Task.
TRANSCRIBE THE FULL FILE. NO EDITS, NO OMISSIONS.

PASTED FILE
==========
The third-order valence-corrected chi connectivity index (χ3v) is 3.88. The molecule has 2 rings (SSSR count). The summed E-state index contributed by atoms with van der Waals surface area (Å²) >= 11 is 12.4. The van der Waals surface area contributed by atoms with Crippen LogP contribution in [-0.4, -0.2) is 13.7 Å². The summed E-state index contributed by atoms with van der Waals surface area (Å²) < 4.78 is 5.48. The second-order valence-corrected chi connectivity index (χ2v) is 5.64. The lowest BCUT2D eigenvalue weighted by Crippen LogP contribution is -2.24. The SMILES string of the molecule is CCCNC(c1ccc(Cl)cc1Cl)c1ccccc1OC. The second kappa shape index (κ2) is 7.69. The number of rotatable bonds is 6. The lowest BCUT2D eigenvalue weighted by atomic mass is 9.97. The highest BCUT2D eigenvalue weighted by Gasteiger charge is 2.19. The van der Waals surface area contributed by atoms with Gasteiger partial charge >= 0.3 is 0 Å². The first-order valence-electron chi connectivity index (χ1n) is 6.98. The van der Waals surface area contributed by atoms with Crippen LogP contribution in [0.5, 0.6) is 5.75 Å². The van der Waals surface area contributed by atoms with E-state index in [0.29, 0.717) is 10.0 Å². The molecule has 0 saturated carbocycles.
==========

The third-order valence-corrected chi connectivity index (χ3v) is 3.88. The molecule has 2 rings (SSSR count). The summed E-state index contributed by atoms with van der Waals surface area (Å²) >= 11 is 12.4. The van der Waals surface area contributed by atoms with Crippen LogP contribution in [-0.4, -0.2) is 13.7 Å². The summed E-state index contributed by atoms with van der Waals surface area (Å²) < 4.78 is 5.48. The second-order valence-corrected chi connectivity index (χ2v) is 5.64. The lowest BCUT2D eigenvalue weighted by Crippen LogP contribution is -2.24. The SMILES string of the molecule is CCCNC(c1ccc(Cl)cc1Cl)c1ccccc1OC. The second kappa shape index (κ2) is 7.69. The number of rotatable bonds is 6. The lowest BCUT2D eigenvalue weighted by atomic mass is 9.97. The highest BCUT2D eigenvalue weighted by Gasteiger charge is 2.19. The van der Waals surface area contributed by atoms with Gasteiger partial charge >= 0.3 is 0 Å². The first-order valence-electron chi connectivity index (χ1n) is 6.98. The van der Waals surface area contributed by atoms with Crippen LogP contribution in [0.5, 0.6) is 5.75 Å². The van der Waals surface area contributed by atoms with E-state index in [0.29, 0.717) is 10.0 Å². The molecule has 0 saturated carbocycles.